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ANTH 2170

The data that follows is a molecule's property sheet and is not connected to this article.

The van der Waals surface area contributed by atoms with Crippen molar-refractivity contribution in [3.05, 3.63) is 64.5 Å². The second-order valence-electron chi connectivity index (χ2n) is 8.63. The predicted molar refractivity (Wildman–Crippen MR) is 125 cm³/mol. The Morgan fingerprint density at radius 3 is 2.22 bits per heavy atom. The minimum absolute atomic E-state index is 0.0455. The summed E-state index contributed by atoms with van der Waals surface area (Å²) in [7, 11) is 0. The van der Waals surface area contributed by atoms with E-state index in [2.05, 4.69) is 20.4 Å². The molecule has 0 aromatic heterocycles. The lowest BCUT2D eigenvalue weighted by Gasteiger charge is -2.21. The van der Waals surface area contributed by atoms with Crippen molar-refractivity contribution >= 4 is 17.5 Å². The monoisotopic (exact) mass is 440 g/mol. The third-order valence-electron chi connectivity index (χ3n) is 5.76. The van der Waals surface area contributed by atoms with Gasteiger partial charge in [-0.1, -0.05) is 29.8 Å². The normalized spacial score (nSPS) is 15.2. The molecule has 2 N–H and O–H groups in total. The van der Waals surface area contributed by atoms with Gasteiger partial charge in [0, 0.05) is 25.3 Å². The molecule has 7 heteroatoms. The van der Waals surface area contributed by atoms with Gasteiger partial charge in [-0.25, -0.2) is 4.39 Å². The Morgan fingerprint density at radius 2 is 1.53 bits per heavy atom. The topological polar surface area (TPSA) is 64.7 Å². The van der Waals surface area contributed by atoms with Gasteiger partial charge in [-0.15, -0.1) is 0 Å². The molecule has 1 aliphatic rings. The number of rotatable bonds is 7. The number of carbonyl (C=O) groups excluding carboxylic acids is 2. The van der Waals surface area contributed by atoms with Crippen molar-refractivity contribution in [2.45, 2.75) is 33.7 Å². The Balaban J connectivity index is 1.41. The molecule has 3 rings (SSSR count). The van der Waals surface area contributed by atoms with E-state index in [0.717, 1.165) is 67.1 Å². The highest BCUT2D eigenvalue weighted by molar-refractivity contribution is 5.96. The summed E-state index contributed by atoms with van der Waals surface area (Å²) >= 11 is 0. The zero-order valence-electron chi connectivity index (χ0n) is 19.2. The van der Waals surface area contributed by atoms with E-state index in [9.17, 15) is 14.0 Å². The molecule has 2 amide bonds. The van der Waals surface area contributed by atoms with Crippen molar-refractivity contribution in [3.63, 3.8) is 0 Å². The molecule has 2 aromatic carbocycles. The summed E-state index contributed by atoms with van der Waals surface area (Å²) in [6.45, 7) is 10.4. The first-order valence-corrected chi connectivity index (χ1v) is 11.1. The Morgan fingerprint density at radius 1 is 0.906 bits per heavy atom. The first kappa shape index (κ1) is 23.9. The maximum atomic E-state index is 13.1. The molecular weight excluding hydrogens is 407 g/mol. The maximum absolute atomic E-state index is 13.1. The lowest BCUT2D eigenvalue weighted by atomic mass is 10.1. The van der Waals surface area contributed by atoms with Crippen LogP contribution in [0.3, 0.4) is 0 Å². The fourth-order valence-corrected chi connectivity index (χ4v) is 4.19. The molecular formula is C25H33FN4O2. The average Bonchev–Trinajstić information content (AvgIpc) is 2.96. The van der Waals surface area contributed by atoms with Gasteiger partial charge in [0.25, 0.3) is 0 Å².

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Sex, Gender and the Body: Cross-Cultural Approaches to the Body, Gender, Sexuality and Kinship ANTH2170 – Fall/Winter 2011/2012 – Karen McGarry Reading – The Trouble with Nature: Sex in Science and Popular Culture – Sept 21 In the Beginning, Nature - Lucien Herr’s aphorism expresses a partial and provisional truth: We do not ‘posit’ the world around us. We encounter it. So much is self-evident. o Example: There is a sea, and it is really there and has been from time immemorial, independent of any human intentions, but all good reasoning suggests that it was experienced differently by the medieval fishermen who populated it with monsters then by the modern romantic vacationing on a cruise liner. o Example: The sun holds us, too, in its regard, but whether we know it as God’s first light or as a burning ball of hydrogen, we cannot quite see it the same way as the Aztecs or the Norse did. - Not even the most universal occurrences give rise to any clear consensus about the ‘nature’ of nature or what might constitute its ‘firstness’. - It will seem self-evident that nature (as in ‘human nature’) is somehow allied with the body (as against the mind, and all that is conscious and volitional). - As Carol MacCormack and Marilyn Strathern meticulously show in their classic collection of essays ‘Nature, Culture and Gender’, not every culture asserts a continuous line of demarcation between nature and culture, mind and body, and the other familiar dualisms. o Not every culture gives place to the singular and unitary concept, ‘nature’. And even in modern, Western cultures, nature’s place is by no means stationary or unchanging. The Natural Body - In making claims about nature, modern Western people often point to the self- evidence of the body, its firstness, and the ground it undeniably provides for both thought and activity. - Santeros in New York City sometimes insist that there is a hole in the top of the head, an aperture opened up by Yoruba orishas during spirit-possession rituals. - More than one culture has projected its social preoccupations as fantastic body parts: the ‘wandering uteri of early modern medicine, fothinstance, or that magical substance testosterone, mythologized in so much 20 century folk medicine. - By the very nature of their existence, nothing is actually self-evident about what will be seen as self-evident in the nature of the body. And often, what seems so self-evident about the experience of the body belongs to history, not nature. - For thousands of years, the genitalia of men and women were each construed as variations on an essentially ‘phallic’ theme – the man’s parts turning outward, the woman’s turning inward. But in 18 century medicine, an astonishing metamorphosis occurred. Male and female bodies took shape as complementary antitheses, each radically different from the other, the one concave where the other was convex. Men and women became ‘opposites’ – and not just that, but ‘opposites’ held to ‘attract’ each other. o As counterintuitive a scheme as any ever devised, true heterosexuality thus was conceived (if not quite yet ‘born’) and we, its heirs, are at pains to see bodies differently. - First and second principles, then, for a social history of nature: o Nature, even in it’s ‘firstness’ is in no small part what we make of it – if we make anything of it at all. o Inasmuch as knowing and doing are linked, what we see in nature, in the world, and in human bodies in very much caught up in questions of a social and political order – that is, in what we want to see. Heterosexual by Design - The perception of bodies is nowhere more saturated with cultural meanings than around the question of sexual practices, where some are still seen as ‘natural’ and other’s as ‘unnatural’. - Nowhere is the discourse of nature more resonant with practical, political implications than in those modern origins stories, models of biological evolution – our way of thinking about what it is that seems to confront us, ready-made, with a design of its own from the depth of the flesh. o This problematic ‘nature’ as visualized in a questionable ‘science’ is endlessly cited, invoked, and contested in struggles over the sense of the body and the meanings of sex. - Martha McCaughey summarizes the matter: “Anyone questioning the natural and therefore privileged status of
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